The finance ministry has “achieved all of its goals” since the current government came to power in February last year, Minister Makis Keravnos said on Monday.

Evaluating the first year of his term in office, Keravnos said Cyprus’ economy is “on a healthy course, despite the significant challenges and uncertainties” it faces, and despite the “difficult economic environment” he inherited.

He said he feels that its accomplishments have been achieved “in a very short period of time”, and that his ministry will “continue its efforts for an economic policy which will aim for a fairer distribution of income and wealth”.

He viewed as his “personal responsibility” to “maintain healthy public finances and ensure macroeconomic stability and financial stability through sensible management of the resources at our disposal to improve everyone’s living standards.”

He then referred to statistics showing positive results for Cyprus’ economy, reiterating that Cyprus’ economy is “operating at a better level than most of the European Union”.

Economic growth in Cyprus reached 2.5 per cent last year and is set to reach 2.9 per cent in 2024, far outstripping the EU average of 0.4 per cent last year.

He also pointed to inflation rates as evidence of success, saying that inflation in Cyprus dropped to 3.9 per cent last year and is set to fall to just 2.5 per cent by the end of this year.

“Based on estimates from the International Monetary Fund, we will reduce inflation and be close to two per cent much quicker than we estimated,” he said.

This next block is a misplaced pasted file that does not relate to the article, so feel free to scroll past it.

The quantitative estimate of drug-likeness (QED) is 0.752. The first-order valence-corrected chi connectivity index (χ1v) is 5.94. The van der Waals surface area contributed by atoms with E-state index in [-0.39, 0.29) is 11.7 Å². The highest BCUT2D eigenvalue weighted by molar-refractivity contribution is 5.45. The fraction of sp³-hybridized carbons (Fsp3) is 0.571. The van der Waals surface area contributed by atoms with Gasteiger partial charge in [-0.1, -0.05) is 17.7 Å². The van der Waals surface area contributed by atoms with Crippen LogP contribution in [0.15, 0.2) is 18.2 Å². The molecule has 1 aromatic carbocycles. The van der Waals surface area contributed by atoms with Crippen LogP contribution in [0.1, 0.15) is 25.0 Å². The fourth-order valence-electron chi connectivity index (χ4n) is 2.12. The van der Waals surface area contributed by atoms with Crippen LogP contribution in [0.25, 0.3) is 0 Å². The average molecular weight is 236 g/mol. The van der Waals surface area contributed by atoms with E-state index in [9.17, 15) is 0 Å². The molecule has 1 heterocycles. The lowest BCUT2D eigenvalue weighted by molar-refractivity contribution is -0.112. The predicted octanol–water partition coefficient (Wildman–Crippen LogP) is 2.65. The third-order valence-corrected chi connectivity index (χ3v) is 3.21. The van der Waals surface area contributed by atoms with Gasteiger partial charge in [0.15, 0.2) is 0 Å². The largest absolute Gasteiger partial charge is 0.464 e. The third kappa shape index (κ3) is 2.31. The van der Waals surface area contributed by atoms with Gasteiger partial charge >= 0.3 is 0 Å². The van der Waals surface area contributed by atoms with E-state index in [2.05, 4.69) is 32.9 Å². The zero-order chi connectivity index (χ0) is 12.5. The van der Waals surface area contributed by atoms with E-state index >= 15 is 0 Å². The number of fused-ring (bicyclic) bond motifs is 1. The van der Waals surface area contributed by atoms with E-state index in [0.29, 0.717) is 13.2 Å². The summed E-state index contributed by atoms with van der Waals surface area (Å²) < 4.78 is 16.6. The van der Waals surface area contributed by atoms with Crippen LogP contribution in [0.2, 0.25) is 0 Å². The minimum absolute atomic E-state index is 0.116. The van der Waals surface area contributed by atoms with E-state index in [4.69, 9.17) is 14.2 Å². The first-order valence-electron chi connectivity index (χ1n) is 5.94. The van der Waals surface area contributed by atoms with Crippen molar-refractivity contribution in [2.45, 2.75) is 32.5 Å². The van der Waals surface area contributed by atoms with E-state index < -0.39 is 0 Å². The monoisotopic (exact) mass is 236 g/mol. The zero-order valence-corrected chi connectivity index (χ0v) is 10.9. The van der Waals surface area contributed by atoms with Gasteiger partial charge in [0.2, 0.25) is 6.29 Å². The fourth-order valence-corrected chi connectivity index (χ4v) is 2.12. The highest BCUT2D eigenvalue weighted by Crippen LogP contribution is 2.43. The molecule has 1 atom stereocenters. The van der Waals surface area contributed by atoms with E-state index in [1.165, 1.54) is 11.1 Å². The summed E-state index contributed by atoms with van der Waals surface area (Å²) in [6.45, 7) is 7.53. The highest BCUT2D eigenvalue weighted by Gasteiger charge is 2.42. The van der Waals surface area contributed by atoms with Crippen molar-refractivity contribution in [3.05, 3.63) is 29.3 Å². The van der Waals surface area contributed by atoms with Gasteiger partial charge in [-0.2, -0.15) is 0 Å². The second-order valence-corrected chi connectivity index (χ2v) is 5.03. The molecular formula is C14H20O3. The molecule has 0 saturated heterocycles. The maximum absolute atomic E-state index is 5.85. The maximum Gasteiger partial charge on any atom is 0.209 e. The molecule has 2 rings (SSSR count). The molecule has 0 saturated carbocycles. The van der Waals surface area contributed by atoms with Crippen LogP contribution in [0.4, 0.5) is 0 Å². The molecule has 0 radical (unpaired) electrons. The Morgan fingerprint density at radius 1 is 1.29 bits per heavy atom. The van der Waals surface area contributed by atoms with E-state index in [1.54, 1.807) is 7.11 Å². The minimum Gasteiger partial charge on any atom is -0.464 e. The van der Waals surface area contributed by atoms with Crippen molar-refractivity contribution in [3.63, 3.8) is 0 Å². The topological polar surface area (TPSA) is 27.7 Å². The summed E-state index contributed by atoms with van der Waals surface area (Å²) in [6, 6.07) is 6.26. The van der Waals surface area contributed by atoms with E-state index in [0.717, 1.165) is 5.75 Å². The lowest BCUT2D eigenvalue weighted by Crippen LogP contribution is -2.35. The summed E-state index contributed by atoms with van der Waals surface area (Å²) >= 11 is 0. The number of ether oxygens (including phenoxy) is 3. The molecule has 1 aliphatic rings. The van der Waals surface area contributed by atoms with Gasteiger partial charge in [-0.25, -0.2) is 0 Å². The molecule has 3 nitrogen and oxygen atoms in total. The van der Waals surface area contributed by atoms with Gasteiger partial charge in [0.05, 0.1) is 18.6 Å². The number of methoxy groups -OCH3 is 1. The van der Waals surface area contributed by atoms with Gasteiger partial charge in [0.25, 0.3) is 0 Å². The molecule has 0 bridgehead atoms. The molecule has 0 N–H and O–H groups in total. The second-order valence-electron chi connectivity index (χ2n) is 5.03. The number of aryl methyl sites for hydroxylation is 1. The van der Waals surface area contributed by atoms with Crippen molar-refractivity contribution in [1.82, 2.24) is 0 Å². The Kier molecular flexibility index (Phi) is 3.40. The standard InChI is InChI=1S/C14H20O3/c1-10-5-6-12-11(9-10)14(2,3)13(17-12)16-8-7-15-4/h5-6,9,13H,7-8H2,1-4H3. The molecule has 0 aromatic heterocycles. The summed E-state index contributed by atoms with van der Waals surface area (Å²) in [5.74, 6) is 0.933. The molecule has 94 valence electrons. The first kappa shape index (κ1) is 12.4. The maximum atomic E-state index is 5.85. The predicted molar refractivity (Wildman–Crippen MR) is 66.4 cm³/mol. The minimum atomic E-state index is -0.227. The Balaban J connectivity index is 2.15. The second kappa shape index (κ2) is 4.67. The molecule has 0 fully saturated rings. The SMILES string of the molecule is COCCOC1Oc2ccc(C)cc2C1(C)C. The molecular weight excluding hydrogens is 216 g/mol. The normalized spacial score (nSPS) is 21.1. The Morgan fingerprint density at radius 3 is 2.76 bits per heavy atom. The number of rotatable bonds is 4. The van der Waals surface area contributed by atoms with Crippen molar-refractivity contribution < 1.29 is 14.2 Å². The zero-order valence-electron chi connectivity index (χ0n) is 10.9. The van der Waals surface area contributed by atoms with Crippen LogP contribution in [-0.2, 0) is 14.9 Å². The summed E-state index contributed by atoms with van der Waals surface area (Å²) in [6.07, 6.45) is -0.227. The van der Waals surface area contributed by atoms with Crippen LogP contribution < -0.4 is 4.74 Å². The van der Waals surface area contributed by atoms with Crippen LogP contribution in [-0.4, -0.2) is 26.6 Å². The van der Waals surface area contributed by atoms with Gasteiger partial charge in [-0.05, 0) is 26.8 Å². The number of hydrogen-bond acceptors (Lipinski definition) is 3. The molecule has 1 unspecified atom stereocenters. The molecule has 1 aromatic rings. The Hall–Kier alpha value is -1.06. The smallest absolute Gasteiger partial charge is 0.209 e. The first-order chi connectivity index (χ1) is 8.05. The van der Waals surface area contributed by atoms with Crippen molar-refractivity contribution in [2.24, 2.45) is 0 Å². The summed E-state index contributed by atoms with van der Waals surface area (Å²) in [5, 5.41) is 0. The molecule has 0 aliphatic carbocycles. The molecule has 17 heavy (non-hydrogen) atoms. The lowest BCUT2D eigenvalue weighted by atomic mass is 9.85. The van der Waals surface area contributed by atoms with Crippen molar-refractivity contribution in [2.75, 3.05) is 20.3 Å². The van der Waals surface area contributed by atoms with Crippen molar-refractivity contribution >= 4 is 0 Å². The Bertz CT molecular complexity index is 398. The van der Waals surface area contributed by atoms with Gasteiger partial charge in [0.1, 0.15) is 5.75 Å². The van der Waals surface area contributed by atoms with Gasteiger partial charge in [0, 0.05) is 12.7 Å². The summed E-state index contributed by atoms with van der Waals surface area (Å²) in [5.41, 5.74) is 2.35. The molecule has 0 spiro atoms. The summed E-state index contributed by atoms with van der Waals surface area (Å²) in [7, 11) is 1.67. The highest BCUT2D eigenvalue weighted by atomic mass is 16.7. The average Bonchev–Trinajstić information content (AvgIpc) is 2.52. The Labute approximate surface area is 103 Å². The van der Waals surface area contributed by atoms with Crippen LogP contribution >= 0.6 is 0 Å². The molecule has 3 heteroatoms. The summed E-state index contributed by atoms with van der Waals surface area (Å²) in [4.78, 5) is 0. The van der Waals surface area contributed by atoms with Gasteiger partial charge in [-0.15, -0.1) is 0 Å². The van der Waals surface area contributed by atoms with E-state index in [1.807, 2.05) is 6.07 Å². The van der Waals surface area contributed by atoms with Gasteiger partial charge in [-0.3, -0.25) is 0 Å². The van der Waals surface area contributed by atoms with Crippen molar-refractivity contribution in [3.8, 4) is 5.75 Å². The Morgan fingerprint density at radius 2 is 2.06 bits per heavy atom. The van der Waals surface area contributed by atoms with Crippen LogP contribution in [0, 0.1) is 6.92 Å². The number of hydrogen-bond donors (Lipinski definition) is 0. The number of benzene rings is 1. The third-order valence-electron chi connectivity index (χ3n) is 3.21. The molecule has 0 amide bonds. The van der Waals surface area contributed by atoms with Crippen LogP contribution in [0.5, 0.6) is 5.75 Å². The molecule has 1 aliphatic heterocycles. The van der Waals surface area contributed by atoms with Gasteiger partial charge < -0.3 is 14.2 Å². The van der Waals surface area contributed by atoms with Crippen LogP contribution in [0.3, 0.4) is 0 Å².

Additionally, he stressed the “human-centred” nature of his economic policies and added that they are “always focused on fiscal discipline and financial stability”.

This is important because “memories are still fresh of what happened when these basic parameters are exceeded”, he said, referring to the economic difficulties Cyprus faced a decade ago.

This “human-centred” nature, he said, is characterised by the fact that Cyprus now has the ninth highest minimum wage of any EU country, at €1,000 per month.

He insisted that the good news will not see him rest on his laurels, however.

“This does not mean we have solved our problems. On the contrary, we recognise the problems, the continuation of the cost-of-living crisis, the great uncertainties caused by ongoing wars in our region,” he said.

For this reason, he said, his ministry “is working on a continuous and permanent basis to find ways to deal with these difficulties, to strengthen the middle class and our businesses, and to put up a safety net for vulnerable groups.”

Looking ahead, he said he envisions the “continuous strengthening of our economy’s resilience … utilising its comparative advantages as well as our valuable human resources”.

He was asked what the government plans to do when the current round of economic measures implemented to alleviate the cost-of-living crisis expire at the end of June, he said “if there is a need to strengthen the middle class and vulnerable groups, we will act.”